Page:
DEAR DR. BLONZ: This is a follow-up question for the reader who asked about using diet drinks for a weight-loss "detox": Why not simply fast for a few days? Then you could avoid these expensive potions that deceive with their rapid loss of water weight.
I am not talking about intermittent fasting for several hours a day, since I have seen people shove in all kinds of junk during the hours they allow themselves to eat. -- A.M., Scottsdale, Arizona
DEAR A.M.: Fasting, the willful abstention from food, has been around as long as we have. The conscious choice to refrain from eating can be a sacred practice, often intertwined with ancient religious beliefs that fasting can help purify the soul or spirit. When forced to operate without an external source of nutrients or energy, our body must exist on the materials it has on hand. We are designed to cope with this event, but there are limits.
One suggested benefit to fasting is its ability to provide a physical and mental break in our habits, especially habits that we want to change. The break that fasting provides can facilitate a transition to a better way -- at least, that is how it might work in theory. But there are other aspects to consider.
About 10% of dietary energy is used to digest, absorb and metabolize what's in the food. One of the claimed benefits of detox fasting is the removal of toxins that are assigned the blame for a lack of vitality, which is a dubious construct. Does fasting, allowing the digestive system to rest, redirect energy to cleanse toxins and rebuild health? Not much logic here.
During the fast, our energy intake has stopped. Consciously, we might want more energy and attention focused on "cleaning house," but that's not how the body sees it. A constant, basic motivation is the need for sustenance. We might understand our fasting, but the unconscious controls are not in the loop.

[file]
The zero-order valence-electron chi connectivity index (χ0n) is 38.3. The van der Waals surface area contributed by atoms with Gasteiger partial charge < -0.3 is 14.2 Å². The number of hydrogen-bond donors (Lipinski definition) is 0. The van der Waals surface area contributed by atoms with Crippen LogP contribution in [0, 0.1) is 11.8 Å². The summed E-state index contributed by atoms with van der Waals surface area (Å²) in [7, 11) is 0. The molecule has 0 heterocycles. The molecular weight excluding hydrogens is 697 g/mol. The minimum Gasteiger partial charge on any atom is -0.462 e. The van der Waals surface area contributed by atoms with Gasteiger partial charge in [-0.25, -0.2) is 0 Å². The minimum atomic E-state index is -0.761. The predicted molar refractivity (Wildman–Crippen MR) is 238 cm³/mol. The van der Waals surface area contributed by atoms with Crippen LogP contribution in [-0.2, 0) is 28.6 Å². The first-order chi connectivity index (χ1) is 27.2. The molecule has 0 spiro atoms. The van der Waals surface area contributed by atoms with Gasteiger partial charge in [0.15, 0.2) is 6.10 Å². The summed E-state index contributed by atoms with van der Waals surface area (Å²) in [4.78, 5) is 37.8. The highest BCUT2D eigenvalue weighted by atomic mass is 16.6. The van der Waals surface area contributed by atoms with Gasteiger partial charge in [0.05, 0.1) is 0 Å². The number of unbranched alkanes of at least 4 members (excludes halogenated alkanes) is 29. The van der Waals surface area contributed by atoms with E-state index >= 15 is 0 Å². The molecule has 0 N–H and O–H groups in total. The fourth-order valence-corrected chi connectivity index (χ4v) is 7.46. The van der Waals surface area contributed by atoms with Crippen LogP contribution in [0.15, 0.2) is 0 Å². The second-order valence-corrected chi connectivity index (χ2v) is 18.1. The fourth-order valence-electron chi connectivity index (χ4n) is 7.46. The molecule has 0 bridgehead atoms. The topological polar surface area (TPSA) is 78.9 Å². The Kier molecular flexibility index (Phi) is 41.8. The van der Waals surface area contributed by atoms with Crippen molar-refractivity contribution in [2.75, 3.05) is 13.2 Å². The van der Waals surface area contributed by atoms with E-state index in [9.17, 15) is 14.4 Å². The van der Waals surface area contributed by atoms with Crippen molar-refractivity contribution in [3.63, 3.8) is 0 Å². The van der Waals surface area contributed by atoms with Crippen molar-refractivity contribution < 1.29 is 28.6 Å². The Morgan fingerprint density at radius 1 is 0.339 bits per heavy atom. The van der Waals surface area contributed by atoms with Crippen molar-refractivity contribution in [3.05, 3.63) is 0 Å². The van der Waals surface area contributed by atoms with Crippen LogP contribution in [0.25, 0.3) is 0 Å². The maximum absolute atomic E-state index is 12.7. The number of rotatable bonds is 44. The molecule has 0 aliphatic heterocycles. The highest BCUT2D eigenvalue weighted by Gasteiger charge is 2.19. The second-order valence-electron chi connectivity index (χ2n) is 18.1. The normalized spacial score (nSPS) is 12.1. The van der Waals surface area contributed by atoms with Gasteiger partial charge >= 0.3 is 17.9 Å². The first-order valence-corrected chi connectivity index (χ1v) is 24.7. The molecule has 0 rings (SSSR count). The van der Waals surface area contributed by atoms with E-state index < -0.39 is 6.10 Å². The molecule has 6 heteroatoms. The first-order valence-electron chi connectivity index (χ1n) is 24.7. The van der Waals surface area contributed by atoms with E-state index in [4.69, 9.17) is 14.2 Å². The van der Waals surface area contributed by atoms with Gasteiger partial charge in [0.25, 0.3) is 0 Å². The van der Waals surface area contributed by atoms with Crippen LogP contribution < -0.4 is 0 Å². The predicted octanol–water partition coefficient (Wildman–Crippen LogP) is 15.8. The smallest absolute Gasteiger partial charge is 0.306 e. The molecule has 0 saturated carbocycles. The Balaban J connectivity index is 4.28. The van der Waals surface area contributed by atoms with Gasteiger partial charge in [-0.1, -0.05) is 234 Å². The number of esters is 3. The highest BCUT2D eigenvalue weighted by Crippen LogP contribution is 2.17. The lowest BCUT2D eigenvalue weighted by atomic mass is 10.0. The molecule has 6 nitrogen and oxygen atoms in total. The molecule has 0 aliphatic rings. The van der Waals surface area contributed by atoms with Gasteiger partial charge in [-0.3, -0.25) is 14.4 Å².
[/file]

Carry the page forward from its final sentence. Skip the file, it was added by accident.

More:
Stopping all caloric intake to get more energy for detox would be like quitting your income-producing job to save the cost of commuting. There are better ways to gradually transition to a more healthful diet and lifestyle.
As for the toxins themselves, can fasting help the body shed these more effectively? Doubtful. Some substances the body seeks to eliminate are fat-soluble compounds, which distribute themselves throughout the stored fat in the body while waiting for elimination. Detox enzymes and systems are always working this problem, but please note that the more rapid mobilization of fat energy to fuel the body during a fast can result in increased blood levels of these unwanted substances as they also get released into the blood.
Finally, I invite you to check out the new reference book "The Building Blocks of Health" by Dr. J. Joseph Speidel, a public health physician and professor emeritus at the University of California at San Francisco. It covers an extensive range of topics, including cancer, dementia, weight loss and the pandemic. Especially worthwhile is the clarity with which Speidel explains the science of these issues. The book also includes a lifestyle checklist where all of us not-so-perfect individuals can get a sense of where we stand -- and what we might do about it. See b.link/45z2xv.
Send questions to: "On Nutrition," Ed Blonz, c/o Andrews McMeel Syndication, 1130 Walnut St., Kansas City, MO, 64106. Send email inquiries to firstname.lastname@example.org. Due to the volume of mail, personal replies cannot be provided.